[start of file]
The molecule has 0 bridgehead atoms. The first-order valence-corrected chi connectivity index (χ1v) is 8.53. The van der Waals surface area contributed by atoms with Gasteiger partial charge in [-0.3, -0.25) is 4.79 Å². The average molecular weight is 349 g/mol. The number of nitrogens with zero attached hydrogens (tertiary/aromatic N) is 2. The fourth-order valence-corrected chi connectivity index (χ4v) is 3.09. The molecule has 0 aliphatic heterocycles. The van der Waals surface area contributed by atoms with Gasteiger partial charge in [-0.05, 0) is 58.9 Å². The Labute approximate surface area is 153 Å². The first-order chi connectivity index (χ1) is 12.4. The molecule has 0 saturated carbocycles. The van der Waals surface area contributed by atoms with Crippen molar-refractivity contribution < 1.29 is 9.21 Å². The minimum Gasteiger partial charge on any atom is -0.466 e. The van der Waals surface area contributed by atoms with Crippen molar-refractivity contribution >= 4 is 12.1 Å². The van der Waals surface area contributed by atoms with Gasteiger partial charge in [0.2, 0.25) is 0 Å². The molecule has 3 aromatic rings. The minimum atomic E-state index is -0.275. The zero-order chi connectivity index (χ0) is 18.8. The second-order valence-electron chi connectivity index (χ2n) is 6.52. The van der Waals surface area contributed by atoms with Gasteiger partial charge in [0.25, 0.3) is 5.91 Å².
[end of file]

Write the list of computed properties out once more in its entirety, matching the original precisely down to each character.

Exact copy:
The molecule has 0 bridgehead atoms. The first-order valence-corrected chi connectivity index (χ1v) is 8.53. The van der Waals surface area contributed by atoms with Gasteiger partial charge in [-0.3, -0.25) is 4.79 Å². The average molecular weight is 349 g/mol. The number of nitrogens with zero attached hydrogens (tertiary/aromatic N) is 2. The fourth-order valence-corrected chi connectivity index (χ4v) is 3.09. The molecule has 0 aliphatic heterocycles. The van der Waals surface area contributed by atoms with Gasteiger partial charge in [-0.05, 0) is 58.9 Å². The Labute approximate surface area is 153 Å². The first-order chi connectivity index (χ1) is 12.4. The molecule has 0 saturated carbocycles. The van der Waals surface area contributed by atoms with Crippen molar-refractivity contribution < 1.29 is 9.21 Å². The minimum Gasteiger partial charge on any atom is -0.466 e. The van der Waals surface area contributed by atoms with Crippen molar-refractivity contribution >= 4 is 12.1 Å². The van der Waals surface area contributed by atoms with Gasteiger partial charge in [0.2, 0.25) is 0 Å². The molecule has 3 aromatic rings. The minimum atomic E-state index is -0.275. The zero-order chi connectivity index (χ0) is 18.8. The second-order valence-electron chi connectivity index (χ2n) is 6.52. The van der Waals surface area contributed by atoms with Gasteiger partial charge in [0.25, 0.3) is 5.91 Å².